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Understanding the rules of lawyers’ ethics is essential because so much turns on them. Wherever you practice in the United States, ethical rules will determine whether you can be a member of the bar and how you conduct your practice. Disciplinary sanctions against lawyers include private reprimands, public censure, suspension of the right to practice, and disbarment. In addition, although rules of ethics are drafted principally with a view to professional discipline, courts are increasingly turning to ethical rules as sources of law in litigation. One area of major importance is malpractice actions, in which lawyers can lose substantial fees or suffer compensatory and even punitive damages for conduct that falls short of professional standards. Also, motions to disqualify counsel from representing adverse parties are increasingly common. As a result, lawyers are being ordered to stop representing valued clients, sometimes in circumstances in which disqualification could have been avoided by taking appropriate precautions in accordance with the rules. The rules governing lawyers’ conduct also have a profound effect upon the rights of our clients. In some cases these rights run against us, the lawyers. If a client has the power to discharge a lawyer without cause, for example, the lawyer has lesser contract rights than, say, a construction worker who has been hired for the duration of a building project. Other obligations that we owe to our clients may have considerable effect on the interests of others. For example, a rule of lawyer-client confidentiality might prevent the lawyer from informing the victim of a client’s fraud when the lawyer has learned of the fraud from the client. Of course, if that rule were changed to permit the lawyer to help the victim to remedy the fraud, the client’s rights would be diminished and some clients might less willing to confide in their lawyers. A further reason for studying the ethical codes is to learn how to draft and analyze statutes. Some of the ethical rules deal with specific, narrow issues, like forbidding a lawyer to commingle her funds with a client’s or to talk with a judge about a case when the other party’s lawyer isn’t present. Others are the loosest of canons, forbidding conduct that “adversely reflects on [the lawyer’s] fitness to practice law” or that is “prejudicial to the administration of justice.” All the rules present questions of policy, drafting, and interpretation.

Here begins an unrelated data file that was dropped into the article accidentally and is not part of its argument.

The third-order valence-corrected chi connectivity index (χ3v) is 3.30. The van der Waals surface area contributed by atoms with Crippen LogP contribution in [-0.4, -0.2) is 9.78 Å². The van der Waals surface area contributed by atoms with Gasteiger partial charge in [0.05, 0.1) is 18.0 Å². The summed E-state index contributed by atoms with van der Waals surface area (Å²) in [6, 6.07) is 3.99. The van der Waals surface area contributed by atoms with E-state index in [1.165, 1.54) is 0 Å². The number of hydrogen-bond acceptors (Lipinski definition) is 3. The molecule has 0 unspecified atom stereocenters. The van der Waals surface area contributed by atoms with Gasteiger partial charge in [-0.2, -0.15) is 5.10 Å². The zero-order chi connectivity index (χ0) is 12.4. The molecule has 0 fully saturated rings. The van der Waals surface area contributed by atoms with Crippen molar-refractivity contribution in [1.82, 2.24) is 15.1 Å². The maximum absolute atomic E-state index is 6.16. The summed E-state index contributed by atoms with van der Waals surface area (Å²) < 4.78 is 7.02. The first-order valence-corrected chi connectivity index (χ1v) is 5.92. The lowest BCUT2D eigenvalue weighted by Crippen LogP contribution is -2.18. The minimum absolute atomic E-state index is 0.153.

Multiple choice questions do not recognize and appropriately credit the student who has a good theory that the professor hasn't thought of - particularly if the answers are assessed by a secretary or teaching assistant.